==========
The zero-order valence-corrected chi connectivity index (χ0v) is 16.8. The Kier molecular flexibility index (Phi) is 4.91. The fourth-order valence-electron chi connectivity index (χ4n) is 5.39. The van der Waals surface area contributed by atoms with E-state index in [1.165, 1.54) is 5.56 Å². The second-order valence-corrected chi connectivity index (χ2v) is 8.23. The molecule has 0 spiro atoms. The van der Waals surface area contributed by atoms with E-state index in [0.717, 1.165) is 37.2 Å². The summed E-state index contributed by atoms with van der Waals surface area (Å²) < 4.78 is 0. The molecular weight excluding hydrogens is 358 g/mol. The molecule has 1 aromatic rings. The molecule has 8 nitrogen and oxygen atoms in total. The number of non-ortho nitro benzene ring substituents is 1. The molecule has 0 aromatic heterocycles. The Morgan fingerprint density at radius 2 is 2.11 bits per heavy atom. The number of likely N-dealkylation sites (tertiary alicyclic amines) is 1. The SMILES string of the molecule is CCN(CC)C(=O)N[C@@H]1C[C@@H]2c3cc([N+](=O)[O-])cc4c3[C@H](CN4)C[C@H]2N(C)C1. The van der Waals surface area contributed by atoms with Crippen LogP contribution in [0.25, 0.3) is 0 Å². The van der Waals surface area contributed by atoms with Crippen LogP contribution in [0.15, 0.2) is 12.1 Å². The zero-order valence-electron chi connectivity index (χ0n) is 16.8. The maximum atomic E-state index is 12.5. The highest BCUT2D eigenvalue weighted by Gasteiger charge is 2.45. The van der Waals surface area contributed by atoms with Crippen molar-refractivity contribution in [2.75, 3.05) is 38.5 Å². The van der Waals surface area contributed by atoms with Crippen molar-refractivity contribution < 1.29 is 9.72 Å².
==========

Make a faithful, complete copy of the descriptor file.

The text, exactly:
The zero-order valence-corrected chi connectivity index (χ0v) is 16.8. The Kier molecular flexibility index (Phi) is 4.91. The fourth-order valence-electron chi connectivity index (χ4n) is 5.39. The van der Waals surface area contributed by atoms with E-state index in [1.165, 1.54) is 5.56 Å². The second-order valence-corrected chi connectivity index (χ2v) is 8.23. The molecule has 0 spiro atoms. The van der Waals surface area contributed by atoms with E-state index in [0.717, 1.165) is 37.2 Å². The summed E-state index contributed by atoms with van der Waals surface area (Å²) < 4.78 is 0. The molecular weight excluding hydrogens is 358 g/mol. The molecule has 1 aromatic rings. The molecule has 8 nitrogen and oxygen atoms in total. The number of non-ortho nitro benzene ring substituents is 1. The molecule has 0 aromatic heterocycles. The Morgan fingerprint density at radius 2 is 2.11 bits per heavy atom. The number of likely N-dealkylation sites (tertiary alicyclic amines) is 1. The SMILES string of the molecule is CCN(CC)C(=O)N[C@@H]1C[C@@H]2c3cc([N+](=O)[O-])cc4c3[C@H](CN4)C[C@H]2N(C)C1. The van der Waals surface area contributed by atoms with Crippen LogP contribution in [0.25, 0.3) is 0 Å². The van der Waals surface area contributed by atoms with Crippen LogP contribution in [0.15, 0.2) is 12.1 Å². The zero-order valence-electron chi connectivity index (χ0n) is 16.8. The maximum atomic E-state index is 12.5. The highest BCUT2D eigenvalue weighted by Gasteiger charge is 2.45. The van der Waals surface area contributed by atoms with Crippen molar-refractivity contribution in [2.75, 3.05) is 38.5 Å². The van der Waals surface area contributed by atoms with Crippen molar-refractivity contribution < 1.29 is 9.72 Å².